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A ground-breaking approach
pioneered by Fumagalli

10 December 2015

Quantity and quality are the parameters to be evaluated in order to understand the study by the International Agency for Research on Cancer (IARC)

Consumption levels indicated as potentially dangerous by the WHO document are much higher than the Italian average.

The shock-waves were strong and the news caused great alarm: an IARC-WHO report included raw and processed red meat in two lists of potentially carcinogenic substances.
Italians, however, are seeking an explanation that reconciles this information with the statistic that places us among the populations on earth with the longest life expectancy.
In the home of the cold cut, ham and many other products certified DOP and IGP, should we be worried and call into question our centuries-old culinary tradition?

Let’s try to find the answer: the studies used by the IARC have been known for years and the per capita consumption listed as potentially dangerous is much higher than the national Italian average. Furthermore, our methods of processing meat are very different from those of Northern Europe and the United States.
The risk value of 100 grams of red meat per day and 50g of processed meat is almost double the amount consumed in Italy.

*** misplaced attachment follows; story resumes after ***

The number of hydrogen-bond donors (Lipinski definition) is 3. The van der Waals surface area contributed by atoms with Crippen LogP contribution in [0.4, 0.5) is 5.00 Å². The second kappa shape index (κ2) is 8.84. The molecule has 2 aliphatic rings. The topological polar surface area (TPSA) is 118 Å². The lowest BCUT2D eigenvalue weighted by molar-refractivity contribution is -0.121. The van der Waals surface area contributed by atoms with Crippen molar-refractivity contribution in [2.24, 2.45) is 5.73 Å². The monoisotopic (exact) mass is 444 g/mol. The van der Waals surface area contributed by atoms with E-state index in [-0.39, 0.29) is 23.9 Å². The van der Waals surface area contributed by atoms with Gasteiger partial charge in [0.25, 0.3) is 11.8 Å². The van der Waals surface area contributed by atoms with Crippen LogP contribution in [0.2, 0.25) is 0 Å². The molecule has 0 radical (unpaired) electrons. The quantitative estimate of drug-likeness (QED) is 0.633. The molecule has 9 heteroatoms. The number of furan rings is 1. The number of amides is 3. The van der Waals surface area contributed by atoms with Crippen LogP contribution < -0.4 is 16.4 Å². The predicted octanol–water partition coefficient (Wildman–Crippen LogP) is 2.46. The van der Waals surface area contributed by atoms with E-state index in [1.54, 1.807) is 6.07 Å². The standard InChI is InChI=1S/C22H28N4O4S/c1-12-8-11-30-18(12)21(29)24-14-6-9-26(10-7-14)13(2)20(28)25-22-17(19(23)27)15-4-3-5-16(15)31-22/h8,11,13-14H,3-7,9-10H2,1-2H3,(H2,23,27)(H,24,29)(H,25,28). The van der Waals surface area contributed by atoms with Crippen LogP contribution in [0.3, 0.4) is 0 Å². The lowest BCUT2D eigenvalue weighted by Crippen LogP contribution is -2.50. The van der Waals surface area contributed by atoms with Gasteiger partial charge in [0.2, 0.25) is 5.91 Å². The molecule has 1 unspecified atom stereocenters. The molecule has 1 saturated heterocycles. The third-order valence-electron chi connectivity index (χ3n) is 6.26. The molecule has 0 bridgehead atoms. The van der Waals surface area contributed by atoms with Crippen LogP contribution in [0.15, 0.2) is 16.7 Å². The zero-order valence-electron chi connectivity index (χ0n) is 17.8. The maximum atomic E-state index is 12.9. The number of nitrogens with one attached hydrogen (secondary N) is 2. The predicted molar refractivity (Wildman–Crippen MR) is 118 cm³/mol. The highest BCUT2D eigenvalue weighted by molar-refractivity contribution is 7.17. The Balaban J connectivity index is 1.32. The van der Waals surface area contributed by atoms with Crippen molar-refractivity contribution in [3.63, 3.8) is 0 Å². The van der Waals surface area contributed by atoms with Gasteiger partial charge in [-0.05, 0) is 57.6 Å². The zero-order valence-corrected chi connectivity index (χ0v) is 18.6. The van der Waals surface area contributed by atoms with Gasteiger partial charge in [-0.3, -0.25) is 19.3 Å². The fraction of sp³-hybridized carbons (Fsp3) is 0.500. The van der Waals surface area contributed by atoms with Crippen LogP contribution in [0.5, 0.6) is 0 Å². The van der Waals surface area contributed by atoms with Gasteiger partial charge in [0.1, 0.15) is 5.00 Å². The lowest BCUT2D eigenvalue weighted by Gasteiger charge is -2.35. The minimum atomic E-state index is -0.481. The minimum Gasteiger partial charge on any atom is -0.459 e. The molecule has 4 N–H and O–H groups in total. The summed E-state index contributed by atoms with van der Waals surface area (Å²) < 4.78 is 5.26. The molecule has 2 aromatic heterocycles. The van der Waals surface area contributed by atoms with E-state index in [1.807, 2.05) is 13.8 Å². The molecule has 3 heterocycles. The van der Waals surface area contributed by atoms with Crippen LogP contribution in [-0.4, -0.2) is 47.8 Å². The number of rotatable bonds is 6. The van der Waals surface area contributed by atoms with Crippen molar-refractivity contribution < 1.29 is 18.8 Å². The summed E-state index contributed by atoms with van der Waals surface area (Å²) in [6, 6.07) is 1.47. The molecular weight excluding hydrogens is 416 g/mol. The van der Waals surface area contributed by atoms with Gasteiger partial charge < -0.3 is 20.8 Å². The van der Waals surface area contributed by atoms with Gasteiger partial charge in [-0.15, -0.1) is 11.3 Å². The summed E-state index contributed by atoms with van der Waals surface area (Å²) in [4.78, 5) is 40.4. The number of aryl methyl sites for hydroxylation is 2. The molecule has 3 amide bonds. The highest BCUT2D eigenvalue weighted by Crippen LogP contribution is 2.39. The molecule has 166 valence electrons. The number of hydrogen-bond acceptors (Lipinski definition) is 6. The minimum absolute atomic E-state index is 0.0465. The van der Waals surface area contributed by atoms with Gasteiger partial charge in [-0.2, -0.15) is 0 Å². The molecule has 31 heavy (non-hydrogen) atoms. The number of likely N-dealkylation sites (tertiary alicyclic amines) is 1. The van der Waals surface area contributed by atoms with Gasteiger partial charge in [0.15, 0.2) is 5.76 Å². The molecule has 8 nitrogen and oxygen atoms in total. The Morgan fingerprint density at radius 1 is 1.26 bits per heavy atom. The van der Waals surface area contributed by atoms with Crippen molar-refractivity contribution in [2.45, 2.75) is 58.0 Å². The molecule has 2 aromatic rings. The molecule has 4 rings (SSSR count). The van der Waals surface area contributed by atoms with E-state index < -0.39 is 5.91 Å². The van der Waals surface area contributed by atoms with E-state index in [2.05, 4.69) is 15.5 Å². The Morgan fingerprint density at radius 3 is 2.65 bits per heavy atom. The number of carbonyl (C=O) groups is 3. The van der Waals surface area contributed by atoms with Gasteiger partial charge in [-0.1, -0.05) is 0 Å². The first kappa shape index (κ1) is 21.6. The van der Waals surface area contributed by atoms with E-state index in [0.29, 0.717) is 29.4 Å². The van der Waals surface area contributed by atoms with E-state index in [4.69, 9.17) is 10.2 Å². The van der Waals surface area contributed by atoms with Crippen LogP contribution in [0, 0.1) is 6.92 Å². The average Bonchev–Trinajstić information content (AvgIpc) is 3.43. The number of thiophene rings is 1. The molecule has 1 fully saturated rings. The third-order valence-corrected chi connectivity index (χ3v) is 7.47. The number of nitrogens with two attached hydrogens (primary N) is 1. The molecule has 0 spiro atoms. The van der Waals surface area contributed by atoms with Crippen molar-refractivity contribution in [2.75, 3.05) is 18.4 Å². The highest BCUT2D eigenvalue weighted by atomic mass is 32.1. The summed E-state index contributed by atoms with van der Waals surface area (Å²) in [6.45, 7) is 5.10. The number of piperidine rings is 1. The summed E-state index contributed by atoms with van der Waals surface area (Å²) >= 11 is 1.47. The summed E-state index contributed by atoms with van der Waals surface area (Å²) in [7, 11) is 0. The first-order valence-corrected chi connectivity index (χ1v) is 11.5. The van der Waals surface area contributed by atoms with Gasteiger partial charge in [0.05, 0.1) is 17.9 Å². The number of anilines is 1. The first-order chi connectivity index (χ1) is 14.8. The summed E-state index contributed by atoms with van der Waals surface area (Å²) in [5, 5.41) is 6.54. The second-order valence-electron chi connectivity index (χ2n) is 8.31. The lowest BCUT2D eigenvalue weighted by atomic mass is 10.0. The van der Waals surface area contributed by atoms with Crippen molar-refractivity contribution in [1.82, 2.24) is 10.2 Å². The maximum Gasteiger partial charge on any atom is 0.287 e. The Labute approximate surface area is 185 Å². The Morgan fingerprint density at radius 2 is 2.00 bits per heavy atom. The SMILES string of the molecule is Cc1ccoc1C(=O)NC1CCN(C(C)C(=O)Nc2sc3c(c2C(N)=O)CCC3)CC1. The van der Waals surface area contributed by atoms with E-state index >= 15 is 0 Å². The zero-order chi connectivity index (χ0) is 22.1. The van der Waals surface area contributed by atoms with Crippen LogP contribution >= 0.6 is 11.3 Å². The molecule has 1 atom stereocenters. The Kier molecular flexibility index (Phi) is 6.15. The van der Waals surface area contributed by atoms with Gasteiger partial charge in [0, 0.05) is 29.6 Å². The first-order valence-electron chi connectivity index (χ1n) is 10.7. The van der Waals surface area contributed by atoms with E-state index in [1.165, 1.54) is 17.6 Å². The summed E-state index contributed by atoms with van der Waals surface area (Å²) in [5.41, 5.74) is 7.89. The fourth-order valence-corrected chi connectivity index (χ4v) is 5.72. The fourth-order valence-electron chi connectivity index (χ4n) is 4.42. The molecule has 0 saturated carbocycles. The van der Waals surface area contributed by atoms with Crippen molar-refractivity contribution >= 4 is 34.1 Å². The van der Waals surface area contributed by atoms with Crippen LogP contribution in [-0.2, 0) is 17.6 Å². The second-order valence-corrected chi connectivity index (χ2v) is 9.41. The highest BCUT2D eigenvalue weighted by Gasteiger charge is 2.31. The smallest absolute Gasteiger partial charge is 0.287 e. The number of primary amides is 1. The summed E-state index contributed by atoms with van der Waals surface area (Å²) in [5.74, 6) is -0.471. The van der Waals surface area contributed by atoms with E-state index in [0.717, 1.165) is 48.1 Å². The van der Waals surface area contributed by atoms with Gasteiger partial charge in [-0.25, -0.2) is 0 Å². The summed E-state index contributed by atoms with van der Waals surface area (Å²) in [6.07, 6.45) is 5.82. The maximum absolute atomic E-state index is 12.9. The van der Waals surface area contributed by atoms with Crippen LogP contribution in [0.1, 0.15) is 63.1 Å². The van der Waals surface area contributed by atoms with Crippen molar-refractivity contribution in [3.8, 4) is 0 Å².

With regard to these classifications, the Italian AIRC also points out that “such studies are performed at the highest dose or exposure over a very long time, which is difficult to replicate in real life”. It goes on to say that “before starting to worry, it is important to know not only in which list a certain substance can be found, but also what the doses and durations of exposure are, beyond which the risk becomes real and not just theoretical. ”
With consumption based on awareness and at a reasonable level in our Mediterranean diet we should not be worried, but as in all things, we should not overdo it – neither, however, should we live in fear.

As ASSICA and ASSOCARNI [the Italian trade associations for meat producers] have stated, “there is ample scientific evidence of the benefits of meat consumption in a healthy diet” and that “meat and cold cuts are vital sources of nutrients, especially for the muscles, and contain amino acids, B vitamins and minerals essential for our health”.


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